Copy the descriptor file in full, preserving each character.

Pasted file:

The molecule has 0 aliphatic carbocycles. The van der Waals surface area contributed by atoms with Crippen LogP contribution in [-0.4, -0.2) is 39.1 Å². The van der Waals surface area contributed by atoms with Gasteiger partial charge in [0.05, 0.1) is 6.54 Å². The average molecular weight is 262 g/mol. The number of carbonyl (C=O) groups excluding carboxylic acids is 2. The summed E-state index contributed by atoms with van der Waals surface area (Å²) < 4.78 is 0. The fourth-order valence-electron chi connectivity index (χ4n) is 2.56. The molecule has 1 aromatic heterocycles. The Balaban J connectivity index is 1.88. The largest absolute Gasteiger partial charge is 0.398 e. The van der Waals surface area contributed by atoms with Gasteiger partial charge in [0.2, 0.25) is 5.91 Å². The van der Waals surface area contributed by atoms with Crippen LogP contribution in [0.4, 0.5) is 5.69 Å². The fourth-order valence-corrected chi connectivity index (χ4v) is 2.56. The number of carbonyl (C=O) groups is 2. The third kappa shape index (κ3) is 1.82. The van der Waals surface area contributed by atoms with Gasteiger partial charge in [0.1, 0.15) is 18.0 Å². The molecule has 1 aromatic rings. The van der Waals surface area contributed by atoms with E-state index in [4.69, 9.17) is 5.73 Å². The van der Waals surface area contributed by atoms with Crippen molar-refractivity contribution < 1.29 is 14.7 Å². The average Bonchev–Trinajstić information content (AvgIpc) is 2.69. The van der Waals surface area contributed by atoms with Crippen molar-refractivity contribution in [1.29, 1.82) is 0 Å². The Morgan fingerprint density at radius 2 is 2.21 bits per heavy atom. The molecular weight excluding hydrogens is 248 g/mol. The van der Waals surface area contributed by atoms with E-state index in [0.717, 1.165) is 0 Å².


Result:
The molecule has 0 aliphatic carbocycles. The van der Waals surface area contributed by atoms with Crippen LogP contribution in [-0.4, -0.2) is 39.1 Å². The van der Waals surface area contributed by atoms with Gasteiger partial charge in [0.05, 0.1) is 6.54 Å². The average molecular weight is 262 g/mol. The number of carbonyl (C=O) groups excluding carboxylic acids is 2. The summed E-state index contributed by atoms with van der Waals surface area (Å²) < 4.78 is 0. The fourth-order valence-electron chi connectivity index (χ4n) is 2.56. The molecule has 1 aromatic heterocycles. The Balaban J connectivity index is 1.88. The largest absolute Gasteiger partial charge is 0.398 e. The van der Waals surface area contributed by atoms with Gasteiger partial charge in [0.2, 0.25) is 5.91 Å². The van der Waals surface area contributed by atoms with Crippen LogP contribution in [0.4, 0.5) is 5.69 Å². The fourth-order valence-corrected chi connectivity index (χ4v) is 2.56. The number of carbonyl (C=O) groups is 2. The third kappa shape index (κ3) is 1.82. The van der Waals surface area contributed by atoms with Gasteiger partial charge in [0.1, 0.15) is 18.0 Å². The molecule has 1 aromatic rings. The van der Waals surface area contributed by atoms with E-state index in [4.69, 9.17) is 5.73 Å². The van der Waals surface area contributed by atoms with Crippen molar-refractivity contribution < 1.29 is 14.7 Å². The average Bonchev–Trinajstić information content (AvgIpc) is 2.69. The van der Waals surface area contributed by atoms with Crippen molar-refractivity contribution in [1.29, 1.82) is 0 Å². The Morgan fingerprint density at radius 2 is 2.21 bits per heavy atom. The molecular weight excluding hydrogens is 248 g/mol. The van der Waals surface area contributed by atoms with E-state index in [0.717, 1.165) is 0 Å².